Unlike boxing, fans in MMA are incredibly forgiving of losses on a record. BJ Penn will never not be a legend even with his 16-12-2 record because he was a natural 145er who was wild enough to move up to heavyweight to fight Lyoto Machida. Same with Japanese trailblazer and UFC Hall of Famer Sakuraba. They took chances and they lost, sometimes terribly. But they tried to do the impossible when the opportunity arose and those are the acts remembered in MMA. More than even knockouts or submissions, MMA fans remember bravery.
Holloway is following in his Hawaiian hero’s footsteps by taking on a bigger man who is well-trained and well-prepared for the biggest fight of his life. The storyline might sell PPVs, and we’ve been so caught up in how great this fight is that we haven’t gotten the chance to stop and wonder if it should really happen right here and right now at UFC 223.
After McGregor blatantly pulled UFC strings to leapfrog heavy competition into becoming the third multi-divisional UFC champion and the first in history to become a concurrent dual-weight champion, all bets were off. Holly Holm moved up in weight to vie for a chance at the dual-weight history books, Georges St-Pierre moved up to 185 for the first time to defeat Michael Bisping and become the middleweight champion (while an interim champ waited in the wings). Bantamweight champ T.J. Dillashaw attempted to move down to fight flyweight GOAT Mighty Mouse Johnson, and now light-heavyweight champ Daniel Cormier is preparing for his chance at dual-weight championship resumé material with his fight against heavyweight champ Stipe Miocic.
Even Rafael dos Anjos is getting in on the dual-weight title love.
Oh, and if Khabib wins this lightweight title, he wants the lineal welterweight champion and already-stripped former middleweight champ GSP as his next opponent. And maybe Ferguson’s interim won’t even go away. He told MMA Fighting: “I mean seriously, there is a precedent for having a fight for a “real” title and keeping an “interim” title intact. They just did that with Robert Whittaker last year.”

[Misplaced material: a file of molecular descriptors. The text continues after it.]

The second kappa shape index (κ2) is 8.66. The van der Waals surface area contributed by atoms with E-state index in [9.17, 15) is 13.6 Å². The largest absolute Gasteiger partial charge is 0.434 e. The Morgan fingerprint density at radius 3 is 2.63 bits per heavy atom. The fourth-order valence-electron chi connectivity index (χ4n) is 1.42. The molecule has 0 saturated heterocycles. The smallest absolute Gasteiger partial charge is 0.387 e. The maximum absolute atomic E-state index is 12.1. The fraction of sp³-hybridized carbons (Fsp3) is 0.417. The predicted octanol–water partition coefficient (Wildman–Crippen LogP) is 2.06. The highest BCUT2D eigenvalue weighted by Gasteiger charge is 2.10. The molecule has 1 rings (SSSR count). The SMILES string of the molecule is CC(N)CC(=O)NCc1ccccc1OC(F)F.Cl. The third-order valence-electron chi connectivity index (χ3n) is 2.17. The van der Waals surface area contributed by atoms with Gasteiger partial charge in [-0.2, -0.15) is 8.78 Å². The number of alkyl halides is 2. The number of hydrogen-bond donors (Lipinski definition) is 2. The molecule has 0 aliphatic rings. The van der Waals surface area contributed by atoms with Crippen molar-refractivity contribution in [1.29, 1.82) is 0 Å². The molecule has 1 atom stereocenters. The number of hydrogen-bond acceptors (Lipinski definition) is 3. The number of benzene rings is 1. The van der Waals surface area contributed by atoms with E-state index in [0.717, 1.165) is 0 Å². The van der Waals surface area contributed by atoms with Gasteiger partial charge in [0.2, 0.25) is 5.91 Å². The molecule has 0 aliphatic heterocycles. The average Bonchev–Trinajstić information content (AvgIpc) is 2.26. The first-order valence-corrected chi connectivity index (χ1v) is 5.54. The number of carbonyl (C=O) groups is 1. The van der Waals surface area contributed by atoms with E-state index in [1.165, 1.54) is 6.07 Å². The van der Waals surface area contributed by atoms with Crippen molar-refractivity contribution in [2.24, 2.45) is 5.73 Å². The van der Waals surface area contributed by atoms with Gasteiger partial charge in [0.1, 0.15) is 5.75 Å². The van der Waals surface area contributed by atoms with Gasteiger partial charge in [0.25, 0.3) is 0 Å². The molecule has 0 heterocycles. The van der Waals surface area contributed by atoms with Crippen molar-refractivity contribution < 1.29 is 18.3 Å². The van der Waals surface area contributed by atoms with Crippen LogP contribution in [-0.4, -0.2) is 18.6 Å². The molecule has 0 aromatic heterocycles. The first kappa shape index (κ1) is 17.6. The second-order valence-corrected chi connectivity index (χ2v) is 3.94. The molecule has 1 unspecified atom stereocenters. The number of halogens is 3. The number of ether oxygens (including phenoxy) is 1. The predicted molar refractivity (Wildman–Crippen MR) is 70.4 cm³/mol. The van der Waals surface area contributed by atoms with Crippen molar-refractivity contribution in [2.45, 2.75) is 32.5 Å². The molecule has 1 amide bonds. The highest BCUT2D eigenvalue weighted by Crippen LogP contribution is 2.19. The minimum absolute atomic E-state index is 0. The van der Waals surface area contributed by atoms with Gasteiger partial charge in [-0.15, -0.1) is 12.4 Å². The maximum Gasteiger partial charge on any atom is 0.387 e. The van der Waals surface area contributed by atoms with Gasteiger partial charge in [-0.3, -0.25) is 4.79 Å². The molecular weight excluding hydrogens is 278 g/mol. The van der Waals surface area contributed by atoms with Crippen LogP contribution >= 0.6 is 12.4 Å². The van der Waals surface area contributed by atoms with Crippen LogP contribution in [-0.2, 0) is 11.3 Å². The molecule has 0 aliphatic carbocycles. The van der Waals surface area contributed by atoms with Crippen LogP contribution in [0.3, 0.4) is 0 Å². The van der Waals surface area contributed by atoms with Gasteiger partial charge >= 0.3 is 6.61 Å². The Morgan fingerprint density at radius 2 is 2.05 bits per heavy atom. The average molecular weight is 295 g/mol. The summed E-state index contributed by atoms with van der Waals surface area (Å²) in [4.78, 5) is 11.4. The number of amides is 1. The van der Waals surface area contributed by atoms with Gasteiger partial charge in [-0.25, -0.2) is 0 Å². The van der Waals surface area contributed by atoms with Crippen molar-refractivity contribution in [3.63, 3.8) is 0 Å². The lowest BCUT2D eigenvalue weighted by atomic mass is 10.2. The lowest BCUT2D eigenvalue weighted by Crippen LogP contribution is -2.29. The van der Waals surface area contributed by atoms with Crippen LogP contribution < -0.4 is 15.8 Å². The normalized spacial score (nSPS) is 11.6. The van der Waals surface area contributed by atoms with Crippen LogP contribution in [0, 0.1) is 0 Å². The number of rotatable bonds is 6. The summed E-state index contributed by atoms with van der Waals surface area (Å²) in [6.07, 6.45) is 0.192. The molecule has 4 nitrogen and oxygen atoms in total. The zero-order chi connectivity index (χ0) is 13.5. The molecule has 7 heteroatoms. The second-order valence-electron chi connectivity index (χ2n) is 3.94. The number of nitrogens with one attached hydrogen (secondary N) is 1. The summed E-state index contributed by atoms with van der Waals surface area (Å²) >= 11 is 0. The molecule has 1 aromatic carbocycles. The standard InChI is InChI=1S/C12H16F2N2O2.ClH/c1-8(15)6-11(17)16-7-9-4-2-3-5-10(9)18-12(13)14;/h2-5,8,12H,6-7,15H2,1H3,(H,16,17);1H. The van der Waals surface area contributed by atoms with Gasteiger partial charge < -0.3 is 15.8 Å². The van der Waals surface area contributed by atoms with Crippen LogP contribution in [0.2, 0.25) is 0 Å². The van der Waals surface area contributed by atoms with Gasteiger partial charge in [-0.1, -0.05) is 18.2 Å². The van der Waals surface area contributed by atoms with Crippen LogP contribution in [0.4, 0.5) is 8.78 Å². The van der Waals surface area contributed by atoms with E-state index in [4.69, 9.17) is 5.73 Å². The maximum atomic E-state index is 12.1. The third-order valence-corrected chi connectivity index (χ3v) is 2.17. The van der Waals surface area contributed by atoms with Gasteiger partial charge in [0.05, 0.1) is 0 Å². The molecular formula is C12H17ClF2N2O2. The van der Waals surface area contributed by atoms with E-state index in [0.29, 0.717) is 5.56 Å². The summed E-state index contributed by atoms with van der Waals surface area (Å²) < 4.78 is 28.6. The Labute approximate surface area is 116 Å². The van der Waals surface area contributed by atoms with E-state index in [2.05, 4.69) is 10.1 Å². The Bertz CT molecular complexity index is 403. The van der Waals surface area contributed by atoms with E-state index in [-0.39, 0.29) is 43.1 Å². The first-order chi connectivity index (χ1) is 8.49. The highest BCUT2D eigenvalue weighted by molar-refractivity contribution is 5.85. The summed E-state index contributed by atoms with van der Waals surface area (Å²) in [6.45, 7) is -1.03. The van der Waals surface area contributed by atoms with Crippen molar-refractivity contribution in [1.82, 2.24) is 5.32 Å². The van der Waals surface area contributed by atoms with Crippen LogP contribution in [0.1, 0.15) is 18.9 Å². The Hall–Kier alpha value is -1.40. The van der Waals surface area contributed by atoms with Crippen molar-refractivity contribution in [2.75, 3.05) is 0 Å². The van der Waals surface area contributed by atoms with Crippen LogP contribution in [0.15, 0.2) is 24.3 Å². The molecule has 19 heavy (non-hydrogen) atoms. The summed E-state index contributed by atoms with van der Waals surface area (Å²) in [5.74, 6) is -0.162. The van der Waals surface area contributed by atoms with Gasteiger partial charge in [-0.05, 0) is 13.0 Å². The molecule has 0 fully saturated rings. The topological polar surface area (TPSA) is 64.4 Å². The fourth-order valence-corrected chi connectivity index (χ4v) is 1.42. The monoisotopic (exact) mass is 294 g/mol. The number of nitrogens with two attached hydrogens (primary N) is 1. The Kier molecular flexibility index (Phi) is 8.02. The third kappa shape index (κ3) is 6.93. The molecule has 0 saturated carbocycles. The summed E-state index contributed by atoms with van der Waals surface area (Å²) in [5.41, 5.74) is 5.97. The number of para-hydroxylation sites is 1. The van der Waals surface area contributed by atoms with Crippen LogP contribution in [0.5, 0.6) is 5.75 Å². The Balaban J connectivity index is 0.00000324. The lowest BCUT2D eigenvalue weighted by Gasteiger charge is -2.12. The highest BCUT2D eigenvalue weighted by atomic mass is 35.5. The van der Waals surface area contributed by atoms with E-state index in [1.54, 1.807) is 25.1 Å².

This isn’t to say any of these men don’t deserve it. Some divisions have been cleaned out (for the most part), and they are all absolutely worthy of their success in multiple weight classes, especially Cormier and Dos Anjos. But in a series of decisions that are no-doubt backed by data showing fan interest rising when a title is on the line, it seems like right now the only people willing to move weights on short notice are champions. At one point, if this trend keeps up, the should be UFC concerned about the diminishing weight behind these historic fights.
Holloway actually has opponents ready to defend against. Khabib is in the unenviable position of being the best fighter to have the cruel MMA Gods dangle championship gold with no clear championship opponent or even No. 1 contender. We have to look beyond this weekend if Khabib wins. Who does he fight and when? Maybe McGregor in 6-7 months? Maybe never?
Holloway has a division with Ortega, Stephens, Elkins, and the Korean Zombie to go back to. If Holloway loses, we’re still in a lightweight division waiting game. If Holloway wins, both divisions are potentially held up further. For future matchmaking reasons alone, this fight is a huge deal. It will make waves that could be felt for years to come. Should a fight like this that can send quakes through two divisions really only be given a few episodes of Embedded and a couple media interviews?
If this incredible, perfect, undeniable war between Khabib and Holloway means something truly special, should it only be given six days to cook?